Background Pain is a central characteristic of rheumatoid arthritis (RA) and axial spondyloarthritis (axSpA), but it is multifactorial. Some patients describe high fluctuation of pain intensity, but fluctuation of pain and its association with disease activity has been little investigated.
Objectives To compare the variability of pain and of self-reported disease activity in patients with RA or axSpA through repeated assessments, and to describe clinical characteristics of patients with high variability of pain.
Methods Data were extracted from a prospective cohort study (ActConnect) including patients with clinician-confirmed RA or axSpA owning a smartphone.1 Baseline characteristics were collected. Over 3 months, weekly self-assessments of pain and patient global assessment of disease activity on 0–10 points numerical rating scales (NRS) were obtained. For each patient, the mean of the inter-assessment differences of NRS (average of absolute change – AAC) of pain and disease activity were calculated. RA and AxSpA patients were compared by t-test. High variability was defined as the upper tercile of AAC. Pearson’s correlation was used to evaluate the correlation between variability of pain and of self-reported disease activity. Univariate and multivariate logistic regression compared patients with high vs low variability of pain, without imputation of missing data, on R, including weekly self-reported flare over follow-up.
Results Eighty-six patients with RA and 79 with axSpA were included, mean age was respectively 48.7 (SD 12.7) and 41.7 (SD 10.2) years, mean disease duration was 8 (SD 8.8 and 8.6 respectively) years, 81% and 44% respectively were female. Mean DAS28 and BASDAI were respectively 2.27 (SD 1.18) and 3.21 (SD 2.06) at baseline; 44% and 62% respectively of patients were receiving a biologic.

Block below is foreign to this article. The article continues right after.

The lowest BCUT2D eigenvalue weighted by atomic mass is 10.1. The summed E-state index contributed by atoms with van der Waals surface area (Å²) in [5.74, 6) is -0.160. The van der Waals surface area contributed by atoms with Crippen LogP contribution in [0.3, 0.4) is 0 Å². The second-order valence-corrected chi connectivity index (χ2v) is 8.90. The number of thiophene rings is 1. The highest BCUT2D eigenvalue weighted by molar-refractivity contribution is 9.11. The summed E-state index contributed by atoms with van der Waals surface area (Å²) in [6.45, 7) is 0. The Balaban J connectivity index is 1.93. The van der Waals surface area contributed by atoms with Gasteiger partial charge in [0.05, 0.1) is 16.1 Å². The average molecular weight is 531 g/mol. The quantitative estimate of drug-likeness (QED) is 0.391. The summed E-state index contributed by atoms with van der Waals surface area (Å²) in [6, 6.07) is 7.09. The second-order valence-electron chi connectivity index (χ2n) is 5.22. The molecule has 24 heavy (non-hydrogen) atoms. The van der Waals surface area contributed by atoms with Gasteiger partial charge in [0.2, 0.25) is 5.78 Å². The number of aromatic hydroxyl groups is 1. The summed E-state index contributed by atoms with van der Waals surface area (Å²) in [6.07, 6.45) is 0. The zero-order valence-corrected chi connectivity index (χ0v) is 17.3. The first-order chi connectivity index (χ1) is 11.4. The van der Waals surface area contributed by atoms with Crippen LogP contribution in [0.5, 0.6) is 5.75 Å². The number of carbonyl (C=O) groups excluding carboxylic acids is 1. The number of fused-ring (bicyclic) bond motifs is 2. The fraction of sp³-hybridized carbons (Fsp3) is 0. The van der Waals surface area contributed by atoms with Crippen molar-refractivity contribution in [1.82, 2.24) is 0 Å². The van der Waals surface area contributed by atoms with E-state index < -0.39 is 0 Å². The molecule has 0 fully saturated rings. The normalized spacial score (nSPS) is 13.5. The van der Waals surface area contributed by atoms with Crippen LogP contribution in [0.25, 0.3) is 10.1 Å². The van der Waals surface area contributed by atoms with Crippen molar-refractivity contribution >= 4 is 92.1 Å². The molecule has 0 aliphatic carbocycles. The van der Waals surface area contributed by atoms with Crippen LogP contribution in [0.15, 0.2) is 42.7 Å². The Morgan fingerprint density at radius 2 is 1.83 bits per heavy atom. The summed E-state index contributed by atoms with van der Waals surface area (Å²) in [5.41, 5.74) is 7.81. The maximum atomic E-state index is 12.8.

Mean levels of pain and patient global assessment of disease activity were non-significantly higher in AxSpA than RA patients (table 1) and variability of pain and disease activity were also higher in AxSpA (table 1). Correlation between AAC of pain and activity was 72% in RA, and 84% in AxSpA. In multivariate analyses, self-reported flares were the only determinant of pain AAC (Odds ratio 2.25 [1.27–4.38] p=0.01 and 3.26 [1.67–6.35] p<0.001 respectively for RA and axSpA).
Conclusions In this population of overall well-controlled patients, close repeated assessments of pain showed relatively low fluctuations of pain in RA and axSpA (around 1 point on a 0–10 scale). Patients with axSpA reported slightly more pain, self-reported disease activity and fluctuations of these outcomes, than patients with RA. Fluctuations in pain were highly correlated to fluctuations in patient global assessment of disease activity, indicating significant overall between these 2 patient-reported outcomes. Self-reported flares were the main element explaining fluctuations in pain, confirming the validity of self-reported flares.
Reference  Jacquemin C, Molto A, Servy H, et al. Flares assessed weekly in patients with rheumatoid arthritis or axial spondyloarthritis and relationship with physical activity measured using a connected activity tracker: A 3-month study. RMD Open2017;3:1–8.
Disclosure of Interest None declared
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